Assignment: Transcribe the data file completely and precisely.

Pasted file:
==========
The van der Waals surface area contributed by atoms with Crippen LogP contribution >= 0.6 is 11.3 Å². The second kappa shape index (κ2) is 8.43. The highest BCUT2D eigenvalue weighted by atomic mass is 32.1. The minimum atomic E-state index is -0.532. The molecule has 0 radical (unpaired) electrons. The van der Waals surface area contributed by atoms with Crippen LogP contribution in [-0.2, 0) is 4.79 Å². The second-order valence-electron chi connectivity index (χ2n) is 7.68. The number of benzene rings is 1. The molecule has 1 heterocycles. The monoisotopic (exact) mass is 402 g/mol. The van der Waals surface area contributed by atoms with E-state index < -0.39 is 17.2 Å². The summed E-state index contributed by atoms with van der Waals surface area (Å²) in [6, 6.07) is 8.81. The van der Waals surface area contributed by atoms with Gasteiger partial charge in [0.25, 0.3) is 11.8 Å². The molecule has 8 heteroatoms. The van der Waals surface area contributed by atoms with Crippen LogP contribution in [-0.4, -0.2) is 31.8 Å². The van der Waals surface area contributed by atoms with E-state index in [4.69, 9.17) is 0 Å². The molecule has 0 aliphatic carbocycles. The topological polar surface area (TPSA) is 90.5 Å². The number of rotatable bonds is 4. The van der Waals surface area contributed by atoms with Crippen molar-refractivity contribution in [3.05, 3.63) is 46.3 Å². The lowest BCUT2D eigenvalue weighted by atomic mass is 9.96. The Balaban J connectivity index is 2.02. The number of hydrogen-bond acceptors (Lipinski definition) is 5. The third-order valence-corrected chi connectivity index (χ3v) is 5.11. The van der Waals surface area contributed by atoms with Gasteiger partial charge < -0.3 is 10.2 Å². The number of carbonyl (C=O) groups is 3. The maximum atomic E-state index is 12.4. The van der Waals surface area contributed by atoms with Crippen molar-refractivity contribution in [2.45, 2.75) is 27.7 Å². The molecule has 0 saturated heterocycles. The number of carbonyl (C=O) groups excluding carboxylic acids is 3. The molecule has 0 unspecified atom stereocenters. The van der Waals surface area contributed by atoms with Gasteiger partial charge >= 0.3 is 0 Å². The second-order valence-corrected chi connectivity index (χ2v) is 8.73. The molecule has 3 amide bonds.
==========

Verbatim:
The van der Waals surface area contributed by atoms with Crippen LogP contribution >= 0.6 is 11.3 Å². The second kappa shape index (κ2) is 8.43. The highest BCUT2D eigenvalue weighted by atomic mass is 32.1. The minimum atomic E-state index is -0.532. The molecule has 0 radical (unpaired) electrons. The van der Waals surface area contributed by atoms with Crippen LogP contribution in [-0.2, 0) is 4.79 Å². The second-order valence-electron chi connectivity index (χ2n) is 7.68. The number of benzene rings is 1. The molecule has 1 heterocycles. The monoisotopic (exact) mass is 402 g/mol. The van der Waals surface area contributed by atoms with E-state index < -0.39 is 17.2 Å². The summed E-state index contributed by atoms with van der Waals surface area (Å²) in [6, 6.07) is 8.81. The van der Waals surface area contributed by atoms with Gasteiger partial charge in [0.25, 0.3) is 11.8 Å². The molecule has 8 heteroatoms. The van der Waals surface area contributed by atoms with Crippen LogP contribution in [-0.4, -0.2) is 31.8 Å². The van der Waals surface area contributed by atoms with E-state index in [4.69, 9.17) is 0 Å². The molecule has 0 aliphatic carbocycles. The topological polar surface area (TPSA) is 90.5 Å². The number of rotatable bonds is 4. The van der Waals surface area contributed by atoms with Crippen molar-refractivity contribution in [3.05, 3.63) is 46.3 Å². The lowest BCUT2D eigenvalue weighted by atomic mass is 9.96. The Balaban J connectivity index is 2.02. The number of hydrogen-bond acceptors (Lipinski definition) is 5. The third-order valence-corrected chi connectivity index (χ3v) is 5.11. The van der Waals surface area contributed by atoms with Gasteiger partial charge < -0.3 is 10.2 Å². The number of carbonyl (C=O) groups is 3. The maximum atomic E-state index is 12.4. The van der Waals surface area contributed by atoms with Crippen molar-refractivity contribution in [2.45, 2.75) is 27.7 Å². The molecule has 0 saturated heterocycles. The number of carbonyl (C=O) groups excluding carboxylic acids is 3. The molecule has 0 unspecified atom stereocenters. The van der Waals surface area contributed by atoms with Gasteiger partial charge >= 0.3 is 0 Å². The second-order valence-corrected chi connectivity index (χ2v) is 8.73. The molecule has 3 amide bonds.